Another clue is the colour and style of the cabling, which you should be able to see at light fittings, around the fuse box. Modern electrical installations are wired in PVCu insulated cable coloured grey or white. Unless the wiring is the modern PVCu coated type, then a rewire is likely to be necessary. If you see any old rubber insulated cabling, fabric insulated cabling (used until the 1960s), or lead insulated cabling (used until 1955) then it needs replacing as the insulation can rot and/or break down, leading to short circuiting: a fire hazard and potential electrocution.
Even older PVCu cable may need replacing if it is not twin earthed cabling (with a second earth cable running within the outer sleeve), but this may only be evident if you are able to remove a switch or socket faceplate and look closely.
Checking for this conducting the viewing, and certainly is not advisable unless you are able to turn off the mains first.
If you are in any doubt, assume that a total rewire is required and budget accordingly. It may be that the system can be improved for less money by upgrading earthing and cross bonding.
If you proceed with the project, then before exchanging contracts you can arrange to get a qualified electrician to do a survey and find out exactly what work is required. An electrician will typically charge £100-150 for a survey with a verbal report. A full electrical survey with a written report is likely to cost £250-350.
A full rewire will cost around £2-2,500 for a small property and considerably more for a larger property, not including the cost of making good the decoration. Very often, a full rewire can be avoided, however; providing the existing cabling is sound and able to carry any additional loads, it also may be possible to upgrade it by adding a modern consumer unit, proper earthing arrangements and cross bonding.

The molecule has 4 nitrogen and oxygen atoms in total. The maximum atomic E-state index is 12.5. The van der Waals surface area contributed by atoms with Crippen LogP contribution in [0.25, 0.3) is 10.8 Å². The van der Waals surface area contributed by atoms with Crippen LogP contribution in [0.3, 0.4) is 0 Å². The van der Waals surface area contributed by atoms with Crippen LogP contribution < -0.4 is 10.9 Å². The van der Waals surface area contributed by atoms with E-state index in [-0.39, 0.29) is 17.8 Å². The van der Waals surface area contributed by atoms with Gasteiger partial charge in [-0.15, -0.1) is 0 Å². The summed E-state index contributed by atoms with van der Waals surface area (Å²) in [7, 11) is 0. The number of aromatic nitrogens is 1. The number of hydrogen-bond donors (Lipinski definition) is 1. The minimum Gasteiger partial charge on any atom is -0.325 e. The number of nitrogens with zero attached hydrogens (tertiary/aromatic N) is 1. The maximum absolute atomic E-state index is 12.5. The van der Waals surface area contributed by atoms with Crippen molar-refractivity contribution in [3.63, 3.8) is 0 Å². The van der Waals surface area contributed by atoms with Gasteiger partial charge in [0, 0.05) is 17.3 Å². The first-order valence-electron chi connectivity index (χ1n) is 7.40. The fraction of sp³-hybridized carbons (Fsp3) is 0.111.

If rewiring work is required, it should be undertaken at first fix stage (before plastering), at the same time as any central heating and plumbing work. New cabling cannot be surface mounted and so the installation will involve lifting the floor coverings and floorboards and possibly the skirting boards too, routing out channels in the walls and possibly in some ceilings that are inaccessible from above. All of this work will cause major disruption and so it is best not to try and live around the work if possible.
As well as installing new cabling, first fix stage will involve fitting new back boxes for all sockets and switches. In addition to rewiring for all power and lighting circuits, it is a good opportunity to rewire for modern central heating controls, alarms, smoke detectors and doorbells, to add outdoor lighting and sockets, and to rewire the telephones and television aerial sockets. It is also worth redesigning the wiring plan for sockets and switches to make sure it meets your needs and those of modern housebuyers.
Think about specifying two-way or even three-way switching for hallways and landings and other rooms with more than one main access. For a high-value property, consider adding a separate 2amp circuit with separate switching for table and standard lamps in the main living rooms and principal bedrooms. It may also be worth considering adding automated lighting, home network cablings, speaker cabling and other modern technology.